Search

What is Flash Point for Flammable Liquids?

Posted on 10/12/2021 by Roseanne Bottone and Roger Marks

Flash point is the lowest temperature at which a combustible substance gives off enough vapor to form an explosive or ignitable mixture with air. In plain English, it is the temperature at which a material’s vapors will ignite and keep burning.

The lower a material’s flash point is, the greater the risk of a fire involving the material. People who ship and transport hazardous materials use flash point to measure the risk of an explosive or ignitable mixture forming when a liquid escapes from its container or packaging.

Here are examples of two liquids, one with a "low" flash point and one with a "high" flash point.

Low Flash Point

100% isopropyl alcohol (isopropanol)

Flash point: 11.7°C (53°F)
Even when kept cool, isopropanol can ignite and burn steadily

High Flash Point

Mineral oil

Flash point: Around 225°C (440°F)
Unless heated dramatically, mineral oil does not pose a fire hazard.

Under the United States Department of Transportation’s Hazardous Materials Regulations (HMR), a liquid with a flash point at or below 60 degrees Celsius (140°F) is a Class 3 flammable liquid. A liquid with a flash point above 60 degrees Celsius (140°F) but below 93°C (200°F) is a combustible liquid.

Flammable and combustible liquids are subject to requirements for classification, naming, packaging, marks and labels, placarding, reporting, shipping records, training, and more.

Employees involved in shipping or transporting flammable and combustible liquids must complete DOT hazmat training to safely do their jobs and ensure compliance with US DOT (and international) regulations. US DOT’s Hazardous Materials Regulations are found in Title 49 of the Code of Federal Regulations (49 CFR), Parts 100 to 181, et al.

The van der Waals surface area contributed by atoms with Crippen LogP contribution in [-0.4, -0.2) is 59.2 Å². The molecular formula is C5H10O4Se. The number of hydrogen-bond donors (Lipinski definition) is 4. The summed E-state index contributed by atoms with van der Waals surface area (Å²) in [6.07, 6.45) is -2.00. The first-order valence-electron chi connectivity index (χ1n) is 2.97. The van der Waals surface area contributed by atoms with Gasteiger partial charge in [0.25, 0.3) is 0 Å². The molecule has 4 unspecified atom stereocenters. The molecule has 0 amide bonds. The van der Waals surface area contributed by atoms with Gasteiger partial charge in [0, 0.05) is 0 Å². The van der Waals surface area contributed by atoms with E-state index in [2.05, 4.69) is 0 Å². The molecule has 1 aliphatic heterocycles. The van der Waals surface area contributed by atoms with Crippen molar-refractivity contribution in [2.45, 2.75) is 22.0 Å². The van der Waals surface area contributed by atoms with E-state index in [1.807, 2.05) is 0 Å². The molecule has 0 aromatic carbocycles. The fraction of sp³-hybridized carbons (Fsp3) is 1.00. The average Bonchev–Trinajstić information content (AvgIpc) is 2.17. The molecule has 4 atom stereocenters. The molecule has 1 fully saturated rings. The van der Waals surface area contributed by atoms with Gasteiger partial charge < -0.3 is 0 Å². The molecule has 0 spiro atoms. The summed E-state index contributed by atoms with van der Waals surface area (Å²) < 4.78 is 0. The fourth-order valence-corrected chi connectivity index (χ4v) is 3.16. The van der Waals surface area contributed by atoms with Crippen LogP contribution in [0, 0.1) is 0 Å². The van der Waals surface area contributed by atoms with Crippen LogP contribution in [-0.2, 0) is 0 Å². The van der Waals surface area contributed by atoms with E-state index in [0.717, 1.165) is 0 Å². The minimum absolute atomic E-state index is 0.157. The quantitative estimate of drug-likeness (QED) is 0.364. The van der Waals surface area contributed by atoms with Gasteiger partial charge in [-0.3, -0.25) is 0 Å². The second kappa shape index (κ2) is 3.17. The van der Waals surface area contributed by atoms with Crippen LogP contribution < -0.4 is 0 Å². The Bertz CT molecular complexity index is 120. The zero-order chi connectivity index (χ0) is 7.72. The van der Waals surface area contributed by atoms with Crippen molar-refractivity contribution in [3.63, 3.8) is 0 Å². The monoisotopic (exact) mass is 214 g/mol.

How to Test Flash Point

A flash point test works like this: A specified quantity of the liquid at a low temperature is placed in a receptacle. The material is heated slowly. Periodically, a small flame is brought near the surface of the liquid. The flash point is the lowest temperature at which a “flash” is observed.

A variety of different test procedures can be used to determine a material’s flash point. US DOT provides a list of authorized flash point test procedures for different liquids in 49 CFR 173.120(c)(i) and (ii).

Professionals use one of two methods to conduct the test—open-cup or closed-cup. Open-cup tests yield flash points a few degrees higher than a closed-cup test. The tests conducted with a closed-cup apparatus produce the more accurate and reproducible results.

Packing Groups for Class 3 Flammable Liquids

Together with the material’s boiling point, flash point is also used to determine the degree of hazard posed by a flammable liquid, also known as the material’s Packing Group (PG) in hazmat-speak. The PG dictates the strength of package required to contain the material.

Like many DOT hazard classes, Class 3 (Flammable liquids) is divided into three Packing Groups—I, II, and III.

Among all flammable liquids, PG I materials pose the greatest danger in transportation. PG III materials pose the lowest degree of danger. Combustible liquids are assigned to Packing Group III.